How to determine your maximum heart rate?
You can define your maximum heart rate (HRmax) by:
1. Having it measured clinically in a maximal exercise stress test
2. Having it tested in the field conditions by an experienced coach or exercise physiologist
3. Calculating it by age-based HRmax formulas
4. Use the HRmax-p definition in Polar S-series heart rate monitors
The most accurate way of determining your individual maximum heart rate is to have it clinically tested (in a treadmill or bicycle stress test) by a cardiologist or exercise physiologist. You can also measure HRmax in the field conditions in time trials supervised by an experienced coach or exercise physiologist. If you are over the age of 35, overweight, have been sedentary for several years, or have a history of heart disease in your family, clinical testing is recommended.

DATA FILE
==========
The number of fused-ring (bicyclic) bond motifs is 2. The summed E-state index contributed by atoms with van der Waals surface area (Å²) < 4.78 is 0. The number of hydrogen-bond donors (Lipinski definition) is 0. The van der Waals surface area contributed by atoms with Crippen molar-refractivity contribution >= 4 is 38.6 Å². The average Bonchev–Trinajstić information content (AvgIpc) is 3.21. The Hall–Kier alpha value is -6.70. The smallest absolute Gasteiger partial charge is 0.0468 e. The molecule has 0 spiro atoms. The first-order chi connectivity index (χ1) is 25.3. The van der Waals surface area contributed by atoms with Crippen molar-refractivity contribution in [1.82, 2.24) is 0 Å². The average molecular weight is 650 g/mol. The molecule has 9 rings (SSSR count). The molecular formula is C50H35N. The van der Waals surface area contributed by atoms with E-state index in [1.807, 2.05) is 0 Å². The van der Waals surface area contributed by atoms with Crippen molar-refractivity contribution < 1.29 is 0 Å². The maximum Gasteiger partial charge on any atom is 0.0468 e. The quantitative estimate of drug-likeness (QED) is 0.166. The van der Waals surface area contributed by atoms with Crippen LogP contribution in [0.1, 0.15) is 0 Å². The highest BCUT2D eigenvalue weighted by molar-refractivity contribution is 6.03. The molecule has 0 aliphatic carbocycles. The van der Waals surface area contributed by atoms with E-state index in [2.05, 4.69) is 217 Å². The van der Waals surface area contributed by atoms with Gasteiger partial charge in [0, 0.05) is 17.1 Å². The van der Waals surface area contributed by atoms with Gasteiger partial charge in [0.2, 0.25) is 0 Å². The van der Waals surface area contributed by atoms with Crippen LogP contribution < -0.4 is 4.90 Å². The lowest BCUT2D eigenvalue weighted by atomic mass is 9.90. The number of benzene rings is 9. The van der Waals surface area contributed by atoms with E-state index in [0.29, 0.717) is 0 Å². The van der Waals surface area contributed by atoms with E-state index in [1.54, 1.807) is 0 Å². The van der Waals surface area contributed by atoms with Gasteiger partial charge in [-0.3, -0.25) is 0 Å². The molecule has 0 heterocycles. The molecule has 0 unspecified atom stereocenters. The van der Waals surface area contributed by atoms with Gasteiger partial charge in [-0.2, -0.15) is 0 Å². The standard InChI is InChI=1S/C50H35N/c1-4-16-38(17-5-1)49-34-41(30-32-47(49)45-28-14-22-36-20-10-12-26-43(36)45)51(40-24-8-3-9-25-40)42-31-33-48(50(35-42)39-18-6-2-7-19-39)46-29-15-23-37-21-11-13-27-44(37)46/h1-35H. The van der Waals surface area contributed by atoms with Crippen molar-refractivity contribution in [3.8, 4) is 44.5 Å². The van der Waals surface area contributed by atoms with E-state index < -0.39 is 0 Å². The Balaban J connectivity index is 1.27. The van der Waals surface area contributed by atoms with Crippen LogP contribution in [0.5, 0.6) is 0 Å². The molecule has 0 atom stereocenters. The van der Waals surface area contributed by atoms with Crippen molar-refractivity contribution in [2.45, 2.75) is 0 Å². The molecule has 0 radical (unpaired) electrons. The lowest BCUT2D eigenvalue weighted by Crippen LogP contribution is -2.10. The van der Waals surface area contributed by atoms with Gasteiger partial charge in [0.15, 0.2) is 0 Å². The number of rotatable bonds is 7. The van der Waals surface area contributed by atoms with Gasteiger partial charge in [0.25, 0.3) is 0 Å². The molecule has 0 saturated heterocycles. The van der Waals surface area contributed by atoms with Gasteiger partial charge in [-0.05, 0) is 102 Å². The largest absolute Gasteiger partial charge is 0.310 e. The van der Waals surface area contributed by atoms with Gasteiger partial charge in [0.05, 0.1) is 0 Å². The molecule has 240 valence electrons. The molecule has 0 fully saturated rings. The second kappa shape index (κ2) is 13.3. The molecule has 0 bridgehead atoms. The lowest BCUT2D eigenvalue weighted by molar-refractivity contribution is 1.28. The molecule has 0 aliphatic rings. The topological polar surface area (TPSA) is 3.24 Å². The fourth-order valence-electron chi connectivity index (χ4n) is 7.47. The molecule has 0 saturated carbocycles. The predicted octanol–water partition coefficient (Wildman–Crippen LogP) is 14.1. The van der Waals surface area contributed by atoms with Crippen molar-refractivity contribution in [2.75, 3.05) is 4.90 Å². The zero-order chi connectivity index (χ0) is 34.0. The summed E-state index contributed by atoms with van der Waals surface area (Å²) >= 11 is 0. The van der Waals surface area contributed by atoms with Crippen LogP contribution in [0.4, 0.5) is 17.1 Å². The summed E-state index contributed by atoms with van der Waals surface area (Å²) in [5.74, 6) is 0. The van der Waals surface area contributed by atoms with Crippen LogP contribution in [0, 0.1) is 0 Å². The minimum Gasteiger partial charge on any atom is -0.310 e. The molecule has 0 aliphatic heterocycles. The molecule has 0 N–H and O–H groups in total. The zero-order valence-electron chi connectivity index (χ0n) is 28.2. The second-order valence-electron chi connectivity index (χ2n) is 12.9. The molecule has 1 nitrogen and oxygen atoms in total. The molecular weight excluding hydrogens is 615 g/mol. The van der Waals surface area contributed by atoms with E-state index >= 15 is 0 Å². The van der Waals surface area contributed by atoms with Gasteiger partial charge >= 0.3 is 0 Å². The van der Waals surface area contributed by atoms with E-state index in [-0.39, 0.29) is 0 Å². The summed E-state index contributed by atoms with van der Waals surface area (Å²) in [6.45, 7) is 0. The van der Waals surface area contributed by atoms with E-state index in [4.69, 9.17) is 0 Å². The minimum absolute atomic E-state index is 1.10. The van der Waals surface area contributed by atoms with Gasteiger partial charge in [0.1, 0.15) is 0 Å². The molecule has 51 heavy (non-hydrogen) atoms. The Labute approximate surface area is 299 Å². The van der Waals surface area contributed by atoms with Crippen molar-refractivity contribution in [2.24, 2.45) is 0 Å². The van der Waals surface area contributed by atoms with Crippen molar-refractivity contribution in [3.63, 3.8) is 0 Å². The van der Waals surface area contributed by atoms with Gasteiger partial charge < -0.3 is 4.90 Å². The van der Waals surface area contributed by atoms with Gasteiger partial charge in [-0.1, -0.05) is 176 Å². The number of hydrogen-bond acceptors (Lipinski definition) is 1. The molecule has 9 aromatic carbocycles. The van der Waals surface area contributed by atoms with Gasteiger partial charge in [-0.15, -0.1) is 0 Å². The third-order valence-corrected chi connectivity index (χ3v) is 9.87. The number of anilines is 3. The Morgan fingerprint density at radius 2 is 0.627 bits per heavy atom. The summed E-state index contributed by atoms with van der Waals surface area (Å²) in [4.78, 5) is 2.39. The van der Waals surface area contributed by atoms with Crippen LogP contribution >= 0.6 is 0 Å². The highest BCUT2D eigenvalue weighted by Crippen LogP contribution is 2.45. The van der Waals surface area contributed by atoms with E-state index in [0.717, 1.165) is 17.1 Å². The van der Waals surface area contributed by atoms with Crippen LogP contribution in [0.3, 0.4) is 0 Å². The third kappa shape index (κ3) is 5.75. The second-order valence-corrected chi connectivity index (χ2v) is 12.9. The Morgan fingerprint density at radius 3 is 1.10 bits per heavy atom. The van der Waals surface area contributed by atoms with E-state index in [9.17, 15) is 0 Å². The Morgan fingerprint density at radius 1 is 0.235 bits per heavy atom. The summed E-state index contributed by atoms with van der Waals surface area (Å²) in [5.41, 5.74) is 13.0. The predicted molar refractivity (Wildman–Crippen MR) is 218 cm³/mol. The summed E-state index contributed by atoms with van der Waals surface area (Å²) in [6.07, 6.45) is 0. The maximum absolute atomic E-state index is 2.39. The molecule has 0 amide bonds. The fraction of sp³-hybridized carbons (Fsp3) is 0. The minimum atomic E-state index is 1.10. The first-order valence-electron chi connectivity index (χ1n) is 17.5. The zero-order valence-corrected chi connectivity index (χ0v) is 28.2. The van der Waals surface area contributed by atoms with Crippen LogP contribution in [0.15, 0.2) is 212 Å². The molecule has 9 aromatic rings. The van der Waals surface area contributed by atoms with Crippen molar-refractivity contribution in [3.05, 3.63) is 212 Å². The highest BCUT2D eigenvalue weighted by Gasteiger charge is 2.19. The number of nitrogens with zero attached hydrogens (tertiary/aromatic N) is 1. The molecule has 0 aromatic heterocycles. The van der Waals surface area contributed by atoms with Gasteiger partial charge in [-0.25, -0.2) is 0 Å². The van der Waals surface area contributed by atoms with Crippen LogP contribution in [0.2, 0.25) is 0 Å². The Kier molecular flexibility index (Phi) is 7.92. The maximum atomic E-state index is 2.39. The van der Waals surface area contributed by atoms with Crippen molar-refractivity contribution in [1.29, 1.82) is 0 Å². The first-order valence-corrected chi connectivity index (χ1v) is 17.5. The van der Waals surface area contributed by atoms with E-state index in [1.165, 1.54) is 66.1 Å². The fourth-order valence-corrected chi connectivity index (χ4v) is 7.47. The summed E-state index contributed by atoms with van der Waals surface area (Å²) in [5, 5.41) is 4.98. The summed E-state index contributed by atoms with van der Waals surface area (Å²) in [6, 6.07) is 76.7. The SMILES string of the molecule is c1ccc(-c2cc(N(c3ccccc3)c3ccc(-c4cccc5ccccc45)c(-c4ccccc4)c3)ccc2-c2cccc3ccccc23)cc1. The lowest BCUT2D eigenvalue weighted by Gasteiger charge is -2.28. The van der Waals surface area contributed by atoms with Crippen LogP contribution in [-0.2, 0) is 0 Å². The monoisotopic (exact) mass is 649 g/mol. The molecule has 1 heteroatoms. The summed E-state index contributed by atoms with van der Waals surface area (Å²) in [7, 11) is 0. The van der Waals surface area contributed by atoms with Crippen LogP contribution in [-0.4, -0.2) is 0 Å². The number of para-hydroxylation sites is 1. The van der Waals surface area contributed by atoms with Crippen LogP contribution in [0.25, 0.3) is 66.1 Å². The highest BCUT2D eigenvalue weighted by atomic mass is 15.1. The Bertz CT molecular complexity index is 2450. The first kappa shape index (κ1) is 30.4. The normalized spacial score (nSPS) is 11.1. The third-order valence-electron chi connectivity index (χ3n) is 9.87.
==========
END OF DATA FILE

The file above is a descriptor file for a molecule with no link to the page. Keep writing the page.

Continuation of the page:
- Age-based HRmax
There is a mathematical formula that allows you to predict your HRmax. It is called the "age-based formula". The age-based HRmax formula can come in very handy when you cannot take the physician-supervised stress test.
220 - your age = age-based HRmax
For example a 35-year-old person's HRmax would be: 220 - 35 = 185 beats per minute (bpm)
This formula applies only to adults. The generally accepted error in the age-predicted formula is ± 10-12 bpm, which is due to different inherited characteristics and exercise training. If you want to exercise at your most individual and effective levels, your HRmax should be measured.
- HRmax-p definition
Polar S-series heart rate monitors use the HRmax-p definition to estimate your maximum heart rate.
HRmax-p is individually calculated and thus more accurate than the commonly used formula of "220 - your age", especially for very fit people.